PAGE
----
Keep on asking!
Fellow taxpayers, I think we are simply a convenient cash box for our local government districts. They spend and spend, and then want money to pay for things that they should have budgeted for. And this “ask” seems to be an annual refrain.
Palo Alto has an unexpected $76 MILLION budget surplus this year, due to increases in sales and property taxes, more taxes from hotel visitors, and selling off former City Manager Jim Keene’s home, for which the city paid about 2/3rds of the cost.
Included in that whopping $76million surplus is an increase of $19 million over last year in its electric fund in the utilities department revenues, and a $5.3 million jump in its natural gas fund. These increases come from the money you and I pay each month on our utilities bills. My November bill was $450, and it will probably soar to $600 during the winter months because I have electric heating. My summer bill is about $225. BTW, we only heat the family room, and only one of our four bedrooms in winter months, not the living and dining rooms. (Yet the city is getting on the bandwagon requiring all new houses to use only electricity, not gas, to heat these homes. Have they considered how much more electricity-heated houses will cost people?)
But what really rankles me is, that despite the huge and unexpected surplus, Palo Alto is planning again to increase its utility rates. The department is looking for a 3 percent electricity increase and a 5 percent natural gas hike – even though this past year it had a combined $24.3 million Utilities Department in income increase. Two fiscal years ago, in June 2018, the city raised its electricity rates by 6 percent and gas by 4 percent. Rates were also increased again this past June, according the Palo Alto Weekly and the Palo Alto Daily Post.
Do city officials ever say, enough, we can make it this year and next, and let’s give taxpayers a break?
Do they ever consider it would be okay with all of us if our rates did not increase every year? And what about that utilities surplus – do council members ever think that could be used to pay for escalating gas and electric costs, since it is our dollars for utilities rates that contributed to the city’s surplus? A deliberately avoided discussion, I guess.
Of course the Utilities Department always has a reason for more, more, more – and our council members silently nod in acceptance except for member Greg Tanaka, who does a great job looking at the numbers and asking why the increases. He gets little support from his noninquisitive council members.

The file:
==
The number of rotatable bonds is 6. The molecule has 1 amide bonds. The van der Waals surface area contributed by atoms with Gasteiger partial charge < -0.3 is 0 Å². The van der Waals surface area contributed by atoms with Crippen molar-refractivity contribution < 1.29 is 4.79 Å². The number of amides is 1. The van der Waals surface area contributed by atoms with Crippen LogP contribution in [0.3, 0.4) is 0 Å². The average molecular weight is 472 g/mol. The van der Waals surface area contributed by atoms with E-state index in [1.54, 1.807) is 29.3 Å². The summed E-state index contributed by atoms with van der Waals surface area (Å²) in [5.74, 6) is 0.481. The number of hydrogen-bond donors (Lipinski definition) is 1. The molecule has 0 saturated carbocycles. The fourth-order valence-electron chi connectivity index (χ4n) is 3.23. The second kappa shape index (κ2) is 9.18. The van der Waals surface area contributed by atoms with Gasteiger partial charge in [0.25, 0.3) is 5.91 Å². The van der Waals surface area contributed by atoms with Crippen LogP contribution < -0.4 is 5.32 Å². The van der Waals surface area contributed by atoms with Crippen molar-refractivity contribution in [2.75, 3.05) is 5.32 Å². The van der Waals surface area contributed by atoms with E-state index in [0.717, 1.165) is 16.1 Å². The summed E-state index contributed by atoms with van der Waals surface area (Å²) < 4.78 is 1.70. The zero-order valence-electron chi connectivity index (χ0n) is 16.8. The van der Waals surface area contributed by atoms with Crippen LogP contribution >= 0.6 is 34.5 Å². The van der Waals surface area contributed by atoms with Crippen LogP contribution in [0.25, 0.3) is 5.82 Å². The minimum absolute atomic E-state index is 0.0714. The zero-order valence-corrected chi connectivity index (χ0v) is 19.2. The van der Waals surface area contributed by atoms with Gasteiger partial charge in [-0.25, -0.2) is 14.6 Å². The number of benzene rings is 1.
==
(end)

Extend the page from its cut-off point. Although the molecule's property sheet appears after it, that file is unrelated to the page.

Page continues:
And still the city wants more taxes! Palo Alto is again exploring the idea of levying a business tax in March on the commercial sector, to pay for as yet undefined transportation and housing projects. It’s been trying for years, unsuccessfully, to raise taxes from businesses in town.
But it’s not only the city that is on this constant “ask” track.
The Foothill-DeAnza College District two weeks ago decided to ask taxpayers this coming March for two tax increases -- an $898 million facilities bond, the largest in Santa Clara County’s history, which would cost taxpayers an average of $16 per $100,000 of assessed valuation ($160/year for a home with a $1 million AV along with a $48 parcel tax (levied on each property owner’s home) that would generate $5.5 million for each of five years. If taxpayers approve, some of that money may go, not for education, but for providing affordable student and staff housing. Many of the students have financial difficulties. And enrollment has declined in the 20 percent range, which, ironically, lowered state funding of the district, which is based on student enrollment.
And the Palo Alto School District? Well, their turn will come up next June, when they consider the money the state is giving them. PAUSD is one of the wealthiest districts in the country, but why shouldn’t they also enjoy the asking game.
After all, all that new money comes from us, not from their careful budgeting.
P.S. I forgot to add that each year the city's Utilities Department must urn over a substantial sum (typically about $16 million) of the utilities rates we've paid to the city's general fund. Originally, this turnover was considered as a "finder's fee" for the city which started its own Utilities Department. Other rationales for this turnover have subsequently been rationalized.